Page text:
An international team has agreed to review Iraq's parliamentary elections, announcing Thursday that members would travel to Iraq in response to protests by Sunni Arab and secular Shiite groups that the polls were tainted by fraud.
The announcement came after the Sunni and secular Shiite groups refused to open discussions with the Shiite religious bloc leading in the elections without a full review of the contested results, despite a U.N. observer's endorsement of the Dec. 15 vote. The official, Craig Jenness, said Wednesday his U.N.-led international election assistance team found the elections to be fair — remarks that represented crucial support for Iraqi election commission officials, who refused opposition demands to step down.
Iraq's leading Sunni Arab group, the Iraqi Accordance Front, welcomed the review.
"We are optimistic with this international response and hope that it will find a solution for this crisis," Accordance spokesman Thafir al-Ani told The Associated Press.
In violence Thursday, gunmen killed 12 members of an extended Shiite family near Latifiyah, a Sunni Arab-dominated town about 20 miles south of Baghdad. Police said the men were taken from their homes, packed into a minivan and shot. In the capital, a homicide bomber killed a police officer, gunmen assassinated an Iraqi driver working with a French company and a university student in northwestern Baghdad was killed in a drive-by shooting.
The political turmoil surrounding the elections has dampened hopes by the Bush administration and many Iraqi officials for a broad-based government that will include minority Sunni Arabs as well as secular Shiites, helping draw disaffected Sunnis away from Iraq's violent insurgency and allow for a decrease in U.S. and coalition forces.
Among the International Mission for Iraqi Elections will be two representatives from the Arab League, one member of the Canadian Association of Former Parliamentarians and a respected European academic, the group said Thursday. The independent group said it helped monitor the elections in Baghdad and was "assisted by monitors from countries of the European Union working under IMIE's umbrella."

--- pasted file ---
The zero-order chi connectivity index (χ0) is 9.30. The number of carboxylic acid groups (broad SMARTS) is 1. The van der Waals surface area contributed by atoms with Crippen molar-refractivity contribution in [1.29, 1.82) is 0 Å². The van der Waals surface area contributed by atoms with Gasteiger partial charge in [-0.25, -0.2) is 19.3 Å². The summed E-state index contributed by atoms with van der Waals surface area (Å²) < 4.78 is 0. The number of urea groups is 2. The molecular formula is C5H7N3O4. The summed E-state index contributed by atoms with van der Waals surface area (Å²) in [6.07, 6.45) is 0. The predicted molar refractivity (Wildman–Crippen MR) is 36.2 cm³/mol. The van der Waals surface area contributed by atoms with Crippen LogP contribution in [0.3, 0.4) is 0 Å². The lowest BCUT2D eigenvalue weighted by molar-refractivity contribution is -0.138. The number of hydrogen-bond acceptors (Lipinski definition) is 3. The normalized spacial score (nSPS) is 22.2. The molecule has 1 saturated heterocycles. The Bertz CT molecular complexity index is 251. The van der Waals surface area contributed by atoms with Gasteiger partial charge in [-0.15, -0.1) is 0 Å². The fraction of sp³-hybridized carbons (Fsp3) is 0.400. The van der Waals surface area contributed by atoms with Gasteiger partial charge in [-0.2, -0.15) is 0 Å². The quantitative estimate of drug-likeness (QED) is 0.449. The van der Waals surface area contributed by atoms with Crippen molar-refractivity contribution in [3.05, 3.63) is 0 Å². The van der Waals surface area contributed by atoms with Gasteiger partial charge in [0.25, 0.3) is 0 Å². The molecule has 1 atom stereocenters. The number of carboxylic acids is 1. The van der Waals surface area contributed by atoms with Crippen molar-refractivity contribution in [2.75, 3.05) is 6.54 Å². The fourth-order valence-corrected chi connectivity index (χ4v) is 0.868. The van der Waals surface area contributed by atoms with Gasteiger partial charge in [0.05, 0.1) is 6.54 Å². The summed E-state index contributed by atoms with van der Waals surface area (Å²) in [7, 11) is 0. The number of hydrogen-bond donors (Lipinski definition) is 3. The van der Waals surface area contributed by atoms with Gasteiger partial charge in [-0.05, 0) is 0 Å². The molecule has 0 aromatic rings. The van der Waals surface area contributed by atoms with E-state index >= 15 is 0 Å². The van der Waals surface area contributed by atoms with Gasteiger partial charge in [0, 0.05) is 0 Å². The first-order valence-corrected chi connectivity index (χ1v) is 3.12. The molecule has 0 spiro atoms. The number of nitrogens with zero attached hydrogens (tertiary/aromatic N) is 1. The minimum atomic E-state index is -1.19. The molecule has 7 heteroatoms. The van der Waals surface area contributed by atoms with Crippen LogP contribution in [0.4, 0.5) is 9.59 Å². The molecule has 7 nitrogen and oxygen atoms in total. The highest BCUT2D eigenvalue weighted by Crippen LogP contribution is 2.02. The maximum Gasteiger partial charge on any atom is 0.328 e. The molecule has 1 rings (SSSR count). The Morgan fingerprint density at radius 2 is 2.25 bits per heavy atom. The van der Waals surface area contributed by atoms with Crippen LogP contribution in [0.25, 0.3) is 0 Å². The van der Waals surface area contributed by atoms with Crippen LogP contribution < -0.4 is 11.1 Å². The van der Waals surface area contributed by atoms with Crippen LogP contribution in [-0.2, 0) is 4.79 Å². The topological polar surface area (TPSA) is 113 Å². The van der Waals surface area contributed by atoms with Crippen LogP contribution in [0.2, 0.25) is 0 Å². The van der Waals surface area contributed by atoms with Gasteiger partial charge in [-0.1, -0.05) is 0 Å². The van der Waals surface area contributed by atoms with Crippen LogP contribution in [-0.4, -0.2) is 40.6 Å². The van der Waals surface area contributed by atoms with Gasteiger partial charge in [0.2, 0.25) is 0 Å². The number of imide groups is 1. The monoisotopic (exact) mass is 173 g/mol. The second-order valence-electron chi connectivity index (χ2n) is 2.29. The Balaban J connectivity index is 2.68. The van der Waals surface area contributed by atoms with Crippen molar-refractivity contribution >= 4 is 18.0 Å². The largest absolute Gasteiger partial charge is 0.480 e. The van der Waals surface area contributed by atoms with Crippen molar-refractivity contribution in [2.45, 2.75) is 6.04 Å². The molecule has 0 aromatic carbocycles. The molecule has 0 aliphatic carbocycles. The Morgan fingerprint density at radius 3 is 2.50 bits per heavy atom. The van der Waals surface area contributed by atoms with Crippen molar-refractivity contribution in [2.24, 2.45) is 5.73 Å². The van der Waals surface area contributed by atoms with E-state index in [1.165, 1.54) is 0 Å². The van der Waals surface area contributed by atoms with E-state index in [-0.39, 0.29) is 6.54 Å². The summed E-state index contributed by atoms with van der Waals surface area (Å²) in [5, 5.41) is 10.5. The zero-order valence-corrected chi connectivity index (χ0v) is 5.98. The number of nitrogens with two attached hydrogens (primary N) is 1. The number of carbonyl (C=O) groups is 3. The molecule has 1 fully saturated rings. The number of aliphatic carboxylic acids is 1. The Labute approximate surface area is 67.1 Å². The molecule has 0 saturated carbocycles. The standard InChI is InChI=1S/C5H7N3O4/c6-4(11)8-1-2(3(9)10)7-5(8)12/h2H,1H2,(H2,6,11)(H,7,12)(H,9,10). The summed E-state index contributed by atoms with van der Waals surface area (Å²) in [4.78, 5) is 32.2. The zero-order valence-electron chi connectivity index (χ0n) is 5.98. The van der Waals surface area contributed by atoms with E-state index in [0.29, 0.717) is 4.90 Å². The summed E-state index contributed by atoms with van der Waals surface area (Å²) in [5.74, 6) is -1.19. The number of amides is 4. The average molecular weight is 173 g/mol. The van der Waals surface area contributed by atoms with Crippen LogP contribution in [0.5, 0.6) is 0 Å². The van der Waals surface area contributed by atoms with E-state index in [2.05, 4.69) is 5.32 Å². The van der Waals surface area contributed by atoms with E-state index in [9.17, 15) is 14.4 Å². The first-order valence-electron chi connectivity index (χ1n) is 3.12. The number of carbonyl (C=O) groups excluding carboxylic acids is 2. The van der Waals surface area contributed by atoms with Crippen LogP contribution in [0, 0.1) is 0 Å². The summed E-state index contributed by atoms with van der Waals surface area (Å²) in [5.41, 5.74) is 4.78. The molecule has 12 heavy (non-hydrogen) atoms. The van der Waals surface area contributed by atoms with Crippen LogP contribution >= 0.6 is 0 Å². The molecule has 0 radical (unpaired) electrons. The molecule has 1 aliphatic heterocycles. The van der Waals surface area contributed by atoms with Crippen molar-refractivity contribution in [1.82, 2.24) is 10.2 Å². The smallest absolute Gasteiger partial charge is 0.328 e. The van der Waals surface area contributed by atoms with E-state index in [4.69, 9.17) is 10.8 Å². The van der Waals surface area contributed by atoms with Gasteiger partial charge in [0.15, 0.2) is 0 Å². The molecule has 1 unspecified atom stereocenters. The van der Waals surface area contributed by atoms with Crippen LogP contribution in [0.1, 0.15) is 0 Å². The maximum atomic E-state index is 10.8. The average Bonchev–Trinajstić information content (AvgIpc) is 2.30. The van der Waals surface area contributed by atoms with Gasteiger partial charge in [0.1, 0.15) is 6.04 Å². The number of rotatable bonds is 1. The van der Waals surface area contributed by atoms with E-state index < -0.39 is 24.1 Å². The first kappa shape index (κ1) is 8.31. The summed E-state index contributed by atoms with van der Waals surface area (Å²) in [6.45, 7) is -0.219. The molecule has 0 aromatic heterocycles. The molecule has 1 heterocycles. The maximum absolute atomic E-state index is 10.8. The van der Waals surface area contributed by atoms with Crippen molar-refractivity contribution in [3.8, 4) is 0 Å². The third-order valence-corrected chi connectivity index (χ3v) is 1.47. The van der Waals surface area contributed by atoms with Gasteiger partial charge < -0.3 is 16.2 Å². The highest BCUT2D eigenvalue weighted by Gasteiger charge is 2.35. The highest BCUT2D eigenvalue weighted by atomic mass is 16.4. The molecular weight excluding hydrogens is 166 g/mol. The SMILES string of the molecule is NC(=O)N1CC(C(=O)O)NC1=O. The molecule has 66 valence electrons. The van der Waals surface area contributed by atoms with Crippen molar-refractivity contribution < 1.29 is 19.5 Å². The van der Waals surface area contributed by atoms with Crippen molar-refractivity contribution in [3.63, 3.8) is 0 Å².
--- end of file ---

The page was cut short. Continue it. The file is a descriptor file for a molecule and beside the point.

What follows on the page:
The team will travel to Iraq at the invitation of the Independent Electoral Commission of Iraq. An official for the commission, Safwat Rashid, said a review could "evaluate what happened during the elections and what's going on now. We are highly confident that we did our job properly and we have nothing to hide."
Preliminary results from the vote have given the governing Shiite religious bloc, the United Iraqi Alliance, a big lead — but one which still would require forming a coalition with other groups.
The invitation to review the process and about 1,500 complaints lodged by candidates and parties was welcomed by the U.S. ambassador to Iraq, Zalmay Khalilzad, who said "these experts will be arriving immediately and we are ready to assist them, if needed." Iraqi elections officials have acknowledged some instances of fraud, but said they would only change results a few areas.
On Thursday, Polish President Lech Kaczynski approved extending the country's military mission in Iraq for another year, the country's prime minister said. The government had asked Kaczynski to reverse plans by its predecessor to bring home troops serving with the U.S.-led coalition in early 2006.
"The issue is closed and taken care of," Prime Minister Kazimierz Marcinkiewicz told all-news station TVN24.
Though the mission will be prolonged, the number of Poles serving in Iraq will be cut from about 1,500 to 900 by March, officials have said.
U.S. airstrikes in Kirkuk province killed 10 insurgents on Tuesday, including three who were planting roadside bombs, the military said Thursday.
Al Qaeda in Iraq threatened on Thursday to kill five kidnapped employees of the Sudanese Embassy in Baghdad in two days unless Khartoum removes its diplomatic mission from Iraq. The group, which has kidnapped and killed a string of Arab diplomatic personnel this year, said in a statement on a Web forum where Al Qaeda in Iraqi frequently posts messages that it had snatched the five Sudanese, who it said included diplomats.
The claim could not be immediately confirmed.
The Sudanese Foreign Ministry reported on Dec. 24 that six of its embassy employees were kidnapped, including a diplomat — the mission's second secretary, Abdel Moneam Mohammad Tom. It was not immediately clear if the Al Qaeda statement referred to the same group.
Also Thursday, gunmen kidnapped a Lebanese engineer in Iraq, the Lebanese Foreign Ministry said. The ministry's statement gave no other details on the disappearance of Camile Nassif Tannous, who works for the Schneider engineering firm.
Militants have kidnapped more than 240 foreigners and killed at least 39 of them during the past two years.
On Wednesday, militants released a video of a French engineer kidnapped in Iraq three weeks ago. Insurgents are also holding four Christian humanitarian workers — two Canadians, a Briton and an American.
French Foreign Minister Philippe Douste-Blazy called Thursday for the immediate release of the engineer, Bernard Planche, emphasizing that France has no military presence there.
Militants who released the video of Planche denounced the "illegal French presence" in the country, the news channel Al-Arabiya reported.
Assem Jihad, a spokesman for Iraq's oil ministry, said Thursday the country's largest oil refinery had suspended operations since Dec. 24 after insurgents threatened to kill drivers and blow up trucks that distribute its oil products across Iraq.